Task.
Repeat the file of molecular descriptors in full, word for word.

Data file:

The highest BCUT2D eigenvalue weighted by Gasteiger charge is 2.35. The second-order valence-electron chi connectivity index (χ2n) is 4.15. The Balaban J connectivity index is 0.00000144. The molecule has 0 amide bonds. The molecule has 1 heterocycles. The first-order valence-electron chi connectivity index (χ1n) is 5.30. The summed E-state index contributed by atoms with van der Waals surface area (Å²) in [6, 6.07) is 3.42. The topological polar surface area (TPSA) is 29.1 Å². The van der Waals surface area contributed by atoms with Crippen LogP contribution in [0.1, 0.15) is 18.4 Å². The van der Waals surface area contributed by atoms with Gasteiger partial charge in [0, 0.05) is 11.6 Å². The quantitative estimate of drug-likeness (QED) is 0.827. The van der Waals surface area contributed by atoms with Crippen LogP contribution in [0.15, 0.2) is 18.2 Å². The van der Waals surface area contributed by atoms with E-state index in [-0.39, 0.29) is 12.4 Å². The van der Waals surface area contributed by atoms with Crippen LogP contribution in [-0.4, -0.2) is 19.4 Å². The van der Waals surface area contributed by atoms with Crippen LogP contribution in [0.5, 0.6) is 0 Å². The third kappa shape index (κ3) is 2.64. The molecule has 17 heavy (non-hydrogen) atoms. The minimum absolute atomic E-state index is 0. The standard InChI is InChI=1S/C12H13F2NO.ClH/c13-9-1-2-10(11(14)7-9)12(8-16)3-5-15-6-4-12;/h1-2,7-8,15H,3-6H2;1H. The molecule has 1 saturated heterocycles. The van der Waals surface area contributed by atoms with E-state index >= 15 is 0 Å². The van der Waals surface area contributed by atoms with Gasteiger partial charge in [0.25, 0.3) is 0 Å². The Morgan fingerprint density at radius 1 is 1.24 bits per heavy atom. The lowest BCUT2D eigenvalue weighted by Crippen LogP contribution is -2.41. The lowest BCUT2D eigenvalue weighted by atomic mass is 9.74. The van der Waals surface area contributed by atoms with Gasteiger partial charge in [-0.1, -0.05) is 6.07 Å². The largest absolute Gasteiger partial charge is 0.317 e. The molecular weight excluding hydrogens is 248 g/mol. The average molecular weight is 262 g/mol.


The highest BCUT2D eigenvalue weighted by Gasteiger charge is 2.35. The second-order valence-electron chi connectivity index (χ2n) is 4.15. The Balaban J connectivity index is 0.00000144. The molecule has 0 amide bonds. The molecule has 1 heterocycles. The first-order valence-electron chi connectivity index (χ1n) is 5.30. The summed E-state index contributed by atoms with van der Waals surface area (Å²) in [6, 6.07) is 3.42. The topological polar surface area (TPSA) is 29.1 Å². The van der Waals surface area contributed by atoms with Crippen LogP contribution in [0.1, 0.15) is 18.4 Å². The van der Waals surface area contributed by atoms with Gasteiger partial charge in [0, 0.05) is 11.6 Å². The quantitative estimate of drug-likeness (QED) is 0.827. The van der Waals surface area contributed by atoms with Crippen LogP contribution in [0.15, 0.2) is 18.2 Å². The van der Waals surface area contributed by atoms with E-state index in [-0.39, 0.29) is 12.4 Å². The van der Waals surface area contributed by atoms with Crippen LogP contribution in [-0.4, -0.2) is 19.4 Å². The van der Waals surface area contributed by atoms with Crippen LogP contribution in [0.5, 0.6) is 0 Å². The third kappa shape index (κ3) is 2.64. The molecule has 17 heavy (non-hydrogen) atoms. The minimum absolute atomic E-state index is 0. The standard InChI is InChI=1S/C12H13F2NO.ClH/c13-9-1-2-10(11(14)7-9)12(8-16)3-5-15-6-4-12;/h1-2,7-8,15H,3-6H2;1H. The molecule has 1 saturated heterocycles. The van der Waals surface area contributed by atoms with E-state index >= 15 is 0 Å². The van der Waals surface area contributed by atoms with Gasteiger partial charge in [0.25, 0.3) is 0 Å². The Morgan fingerprint density at radius 1 is 1.24 bits per heavy atom. The lowest BCUT2D eigenvalue weighted by Crippen LogP contribution is -2.41. The lowest BCUT2D eigenvalue weighted by atomic mass is 9.74. The van der Waals surface area contributed by atoms with Gasteiger partial charge in [-0.1, -0.05) is 6.07 Å². The largest absolute Gasteiger partial charge is 0.317 e. The molecular weight excluding hydrogens is 248 g/mol. The average molecular weight is 262 g/mol.